One of my family’s traditional and distinctive times of prayer together is during the holidays. In particular, I have fond memories of the prayers before dinner at my grandmother’s house on Thanksgiving Day.
The table would be spread with an abundance of food items – turkey, dressing, and gravy; ham, greens, and macaroni and cheese; cranberry sauce and hot buttered rolls just to name a few. The place settings were complete with the appropriate silverware, glassware, plates, and special napkins. Through small openings in this elaborate, culinary display, one could scarcely see the lovely Fall colored tablecloth that covered the dining room table. And oh, the aroma! You could almost taste the food by the smell alone.
The desserts waited to be unveiled on the breakfast room table. Pound cake, an occasional peach cobbler, and grandmother’s fabulicious sweet potato pie. She always made enough pies for us to take a whole one home. Yummy!
Before we began feasting, we would always form a circle around the table and join hands for the blessing of the food. However, when grandmother prayed, you could be sure she was going to pray for more than the food. These were special and sentimental times. Grandmother was grateful to have her sons, daughters-in-law, grandchildren, great-grandchildren, play grandchildren, a cousin or two, and a few friends gathered to give thanks and eat.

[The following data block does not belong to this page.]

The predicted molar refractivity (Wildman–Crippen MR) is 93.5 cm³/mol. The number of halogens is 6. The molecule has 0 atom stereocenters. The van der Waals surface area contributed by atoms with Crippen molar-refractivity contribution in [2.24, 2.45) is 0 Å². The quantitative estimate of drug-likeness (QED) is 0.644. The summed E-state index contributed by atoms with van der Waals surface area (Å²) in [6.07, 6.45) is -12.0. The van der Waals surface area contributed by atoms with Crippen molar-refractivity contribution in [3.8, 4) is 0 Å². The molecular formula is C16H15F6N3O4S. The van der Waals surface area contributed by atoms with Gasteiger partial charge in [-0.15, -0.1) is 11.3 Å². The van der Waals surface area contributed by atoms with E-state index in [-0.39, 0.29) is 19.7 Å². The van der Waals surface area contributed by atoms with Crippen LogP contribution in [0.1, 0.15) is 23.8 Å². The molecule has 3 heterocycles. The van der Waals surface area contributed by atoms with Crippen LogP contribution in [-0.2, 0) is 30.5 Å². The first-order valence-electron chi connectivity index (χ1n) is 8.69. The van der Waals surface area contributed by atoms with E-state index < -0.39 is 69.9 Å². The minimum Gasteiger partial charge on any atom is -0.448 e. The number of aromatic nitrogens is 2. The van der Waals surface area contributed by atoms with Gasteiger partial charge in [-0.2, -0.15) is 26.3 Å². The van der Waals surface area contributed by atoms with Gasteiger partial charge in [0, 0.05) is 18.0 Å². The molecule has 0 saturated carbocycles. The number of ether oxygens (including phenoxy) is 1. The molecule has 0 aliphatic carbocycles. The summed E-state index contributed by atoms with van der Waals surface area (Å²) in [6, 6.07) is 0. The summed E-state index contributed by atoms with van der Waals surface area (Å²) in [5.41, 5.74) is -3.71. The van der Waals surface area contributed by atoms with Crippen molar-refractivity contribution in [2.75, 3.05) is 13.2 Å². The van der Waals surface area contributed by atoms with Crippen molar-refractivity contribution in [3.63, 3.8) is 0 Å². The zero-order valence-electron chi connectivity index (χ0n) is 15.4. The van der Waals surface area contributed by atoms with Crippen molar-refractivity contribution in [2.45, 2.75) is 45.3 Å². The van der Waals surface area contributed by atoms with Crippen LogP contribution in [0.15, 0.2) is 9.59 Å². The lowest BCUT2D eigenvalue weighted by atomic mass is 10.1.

So grandmother would thank God for the food and ask Him to bless it. She would thank Him for everyone present and for His presence. Then she’d begin to recall all of His goodness, starting with creation, on to the forgiveness for our sins, all the way down to the roof over our heads. “Been so good, Lord and I just wanna thank Ya!” she’d chant. Grandmother asked God for strength and thanked God in advance for it. Grandmother let the Lord know that she did not take His goodness for granted, acknowledging and praying for those who were without family and food.
With a crackling cadence, Grandmother prayed fervently like a seasoned veteran of a Baptist church mother’s board. It was the kind of prayer of faith that let you know she knew the One she was calling on, and it was not her first time talking to Him. But on holidays, we did not offer a quick grace to get to the grub. When the prayer finally ended, like clockwork one of us young folks would say, “Now we have to reheat all the food!” 🙂 It was all in love and fun.
The family holiday prayer was as important as the favorite dishes we enjoyed annually. To this day, as we reflect on old memories and the life of my grandmother, my siblings and I joke about her long-winded benedictions. It’s our way of remembering the joy of the occasion, the blessing of family, and the tradition of grand prayers.
TaVon Morrison © 2016